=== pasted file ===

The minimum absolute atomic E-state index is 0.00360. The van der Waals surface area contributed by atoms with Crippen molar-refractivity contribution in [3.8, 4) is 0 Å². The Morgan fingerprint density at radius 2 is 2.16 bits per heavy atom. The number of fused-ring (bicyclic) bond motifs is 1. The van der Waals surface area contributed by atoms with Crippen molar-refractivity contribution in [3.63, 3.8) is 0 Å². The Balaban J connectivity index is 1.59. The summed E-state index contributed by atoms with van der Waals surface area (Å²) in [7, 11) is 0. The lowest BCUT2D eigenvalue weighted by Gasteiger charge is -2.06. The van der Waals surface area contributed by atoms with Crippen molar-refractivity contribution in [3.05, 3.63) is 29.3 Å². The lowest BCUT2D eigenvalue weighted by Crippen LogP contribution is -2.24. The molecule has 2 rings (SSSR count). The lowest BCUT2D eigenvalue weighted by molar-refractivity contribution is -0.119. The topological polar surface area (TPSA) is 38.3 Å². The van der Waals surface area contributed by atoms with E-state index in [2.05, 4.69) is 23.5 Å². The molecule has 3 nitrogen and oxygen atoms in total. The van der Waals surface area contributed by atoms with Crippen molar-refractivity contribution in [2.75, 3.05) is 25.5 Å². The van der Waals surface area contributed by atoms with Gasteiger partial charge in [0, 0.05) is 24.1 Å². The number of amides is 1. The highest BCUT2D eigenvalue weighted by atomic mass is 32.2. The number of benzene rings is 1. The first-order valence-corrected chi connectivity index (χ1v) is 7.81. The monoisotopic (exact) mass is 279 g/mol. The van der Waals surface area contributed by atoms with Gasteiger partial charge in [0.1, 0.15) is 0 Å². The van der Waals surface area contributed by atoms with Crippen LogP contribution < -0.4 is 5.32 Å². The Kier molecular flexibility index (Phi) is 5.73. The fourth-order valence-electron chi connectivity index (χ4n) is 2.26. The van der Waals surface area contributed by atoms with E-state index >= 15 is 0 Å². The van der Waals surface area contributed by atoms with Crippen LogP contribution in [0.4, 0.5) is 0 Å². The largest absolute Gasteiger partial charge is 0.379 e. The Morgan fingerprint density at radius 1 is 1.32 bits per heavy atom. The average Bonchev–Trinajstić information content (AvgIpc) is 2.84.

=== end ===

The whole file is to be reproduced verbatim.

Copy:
The minimum absolute atomic E-state index is 0.00360. The van der Waals surface area contributed by atoms with Crippen molar-refractivity contribution in [3.8, 4) is 0 Å². The Morgan fingerprint density at radius 2 is 2.16 bits per heavy atom. The number of fused-ring (bicyclic) bond motifs is 1. The van der Waals surface area contributed by atoms with Crippen molar-refractivity contribution in [3.63, 3.8) is 0 Å². The Balaban J connectivity index is 1.59. The summed E-state index contributed by atoms with van der Waals surface area (Å²) in [7, 11) is 0. The lowest BCUT2D eigenvalue weighted by Gasteiger charge is -2.06. The van der Waals surface area contributed by atoms with Crippen molar-refractivity contribution in [3.05, 3.63) is 29.3 Å². The lowest BCUT2D eigenvalue weighted by Crippen LogP contribution is -2.24. The molecule has 2 rings (SSSR count). The lowest BCUT2D eigenvalue weighted by molar-refractivity contribution is -0.119. The topological polar surface area (TPSA) is 38.3 Å². The van der Waals surface area contributed by atoms with E-state index in [2.05, 4.69) is 23.5 Å². The molecule has 3 nitrogen and oxygen atoms in total. The van der Waals surface area contributed by atoms with Crippen molar-refractivity contribution in [2.75, 3.05) is 25.5 Å². The van der Waals surface area contributed by atoms with Gasteiger partial charge in [0, 0.05) is 24.1 Å². The number of amides is 1. The highest BCUT2D eigenvalue weighted by atomic mass is 32.2. The number of benzene rings is 1. The first-order valence-corrected chi connectivity index (χ1v) is 7.81. The monoisotopic (exact) mass is 279 g/mol. The van der Waals surface area contributed by atoms with Gasteiger partial charge in [0.1, 0.15) is 0 Å². The van der Waals surface area contributed by atoms with Crippen LogP contribution < -0.4 is 5.32 Å². The Kier molecular flexibility index (Phi) is 5.73. The fourth-order valence-electron chi connectivity index (χ4n) is 2.26. The van der Waals surface area contributed by atoms with E-state index >= 15 is 0 Å². The van der Waals surface area contributed by atoms with Crippen LogP contribution in [0.4, 0.5) is 0 Å². The largest absolute Gasteiger partial charge is 0.379 e. The Morgan fingerprint density at radius 1 is 1.32 bits per heavy atom. The average Bonchev–Trinajstić information content (AvgIpc) is 2.84.